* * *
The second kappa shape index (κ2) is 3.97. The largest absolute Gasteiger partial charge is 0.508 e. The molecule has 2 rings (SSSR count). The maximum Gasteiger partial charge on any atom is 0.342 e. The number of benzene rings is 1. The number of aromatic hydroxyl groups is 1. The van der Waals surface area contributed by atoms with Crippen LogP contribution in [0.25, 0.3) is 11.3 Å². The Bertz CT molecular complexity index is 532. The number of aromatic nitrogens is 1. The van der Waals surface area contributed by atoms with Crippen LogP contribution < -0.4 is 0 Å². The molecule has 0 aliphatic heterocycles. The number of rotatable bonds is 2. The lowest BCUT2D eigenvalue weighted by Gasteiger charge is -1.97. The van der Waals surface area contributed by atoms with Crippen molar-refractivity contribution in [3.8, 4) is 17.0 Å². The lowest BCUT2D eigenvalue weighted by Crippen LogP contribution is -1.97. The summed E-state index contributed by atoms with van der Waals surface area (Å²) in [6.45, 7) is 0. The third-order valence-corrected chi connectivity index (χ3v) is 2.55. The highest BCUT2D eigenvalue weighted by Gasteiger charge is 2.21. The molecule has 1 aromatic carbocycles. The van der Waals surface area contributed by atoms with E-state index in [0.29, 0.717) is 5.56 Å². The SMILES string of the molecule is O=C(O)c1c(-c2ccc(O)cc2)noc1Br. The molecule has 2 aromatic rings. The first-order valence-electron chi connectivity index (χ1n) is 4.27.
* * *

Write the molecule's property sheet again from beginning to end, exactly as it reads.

The second kappa shape index (κ2) is 3.97. The largest absolute Gasteiger partial charge is 0.508 e. The molecule has 2 rings (SSSR count). The maximum Gasteiger partial charge on any atom is 0.342 e. The number of benzene rings is 1. The number of aromatic hydroxyl groups is 1. The van der Waals surface area contributed by atoms with Crippen LogP contribution in [0.25, 0.3) is 11.3 Å². The Bertz CT molecular complexity index is 532. The number of aromatic nitrogens is 1. The van der Waals surface area contributed by atoms with Crippen LogP contribution < -0.4 is 0 Å². The molecule has 0 aliphatic heterocycles. The number of rotatable bonds is 2. The lowest BCUT2D eigenvalue weighted by Gasteiger charge is -1.97. The van der Waals surface area contributed by atoms with Crippen molar-refractivity contribution in [3.8, 4) is 17.0 Å². The lowest BCUT2D eigenvalue weighted by Crippen LogP contribution is -1.97. The summed E-state index contributed by atoms with van der Waals surface area (Å²) in [6.45, 7) is 0. The third-order valence-corrected chi connectivity index (χ3v) is 2.55. The highest BCUT2D eigenvalue weighted by Gasteiger charge is 2.21. The molecule has 1 aromatic carbocycles. The van der Waals surface area contributed by atoms with E-state index in [0.29, 0.717) is 5.56 Å². The SMILES string of the molecule is O=C(O)c1c(-c2ccc(O)cc2)noc1Br. The molecule has 2 aromatic rings. The first-order valence-electron chi connectivity index (χ1n) is 4.27.